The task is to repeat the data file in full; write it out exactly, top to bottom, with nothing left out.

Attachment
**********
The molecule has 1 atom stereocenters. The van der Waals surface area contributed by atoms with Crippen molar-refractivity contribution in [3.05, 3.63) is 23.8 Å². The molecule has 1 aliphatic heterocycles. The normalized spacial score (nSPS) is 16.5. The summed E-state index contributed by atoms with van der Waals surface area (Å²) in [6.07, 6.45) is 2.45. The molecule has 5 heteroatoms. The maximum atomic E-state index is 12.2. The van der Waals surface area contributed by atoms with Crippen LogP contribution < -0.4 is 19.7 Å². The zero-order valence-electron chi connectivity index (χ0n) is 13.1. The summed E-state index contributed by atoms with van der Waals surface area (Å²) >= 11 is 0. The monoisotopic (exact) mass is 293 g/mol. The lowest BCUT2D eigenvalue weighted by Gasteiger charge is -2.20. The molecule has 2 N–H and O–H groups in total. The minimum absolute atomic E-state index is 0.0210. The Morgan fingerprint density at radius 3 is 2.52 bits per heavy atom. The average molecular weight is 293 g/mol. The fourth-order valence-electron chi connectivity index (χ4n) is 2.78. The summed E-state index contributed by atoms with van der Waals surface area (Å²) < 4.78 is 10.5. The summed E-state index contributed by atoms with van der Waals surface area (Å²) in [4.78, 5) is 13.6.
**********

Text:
The molecule has 1 atom stereocenters. The van der Waals surface area contributed by atoms with Crippen molar-refractivity contribution in [3.05, 3.63) is 23.8 Å². The molecule has 1 aliphatic heterocycles. The normalized spacial score (nSPS) is 16.5. The summed E-state index contributed by atoms with van der Waals surface area (Å²) in [6.07, 6.45) is 2.45. The molecule has 5 heteroatoms. The maximum atomic E-state index is 12.2. The van der Waals surface area contributed by atoms with Crippen LogP contribution < -0.4 is 19.7 Å². The zero-order valence-electron chi connectivity index (χ0n) is 13.1. The summed E-state index contributed by atoms with van der Waals surface area (Å²) >= 11 is 0. The monoisotopic (exact) mass is 293 g/mol. The lowest BCUT2D eigenvalue weighted by Gasteiger charge is -2.20. The molecule has 2 N–H and O–H groups in total. The minimum absolute atomic E-state index is 0.0210. The Morgan fingerprint density at radius 3 is 2.52 bits per heavy atom. The average molecular weight is 293 g/mol. The fourth-order valence-electron chi connectivity index (χ4n) is 2.78. The summed E-state index contributed by atoms with van der Waals surface area (Å²) < 4.78 is 10.5. The summed E-state index contributed by atoms with van der Waals surface area (Å²) in [4.78, 5) is 13.6.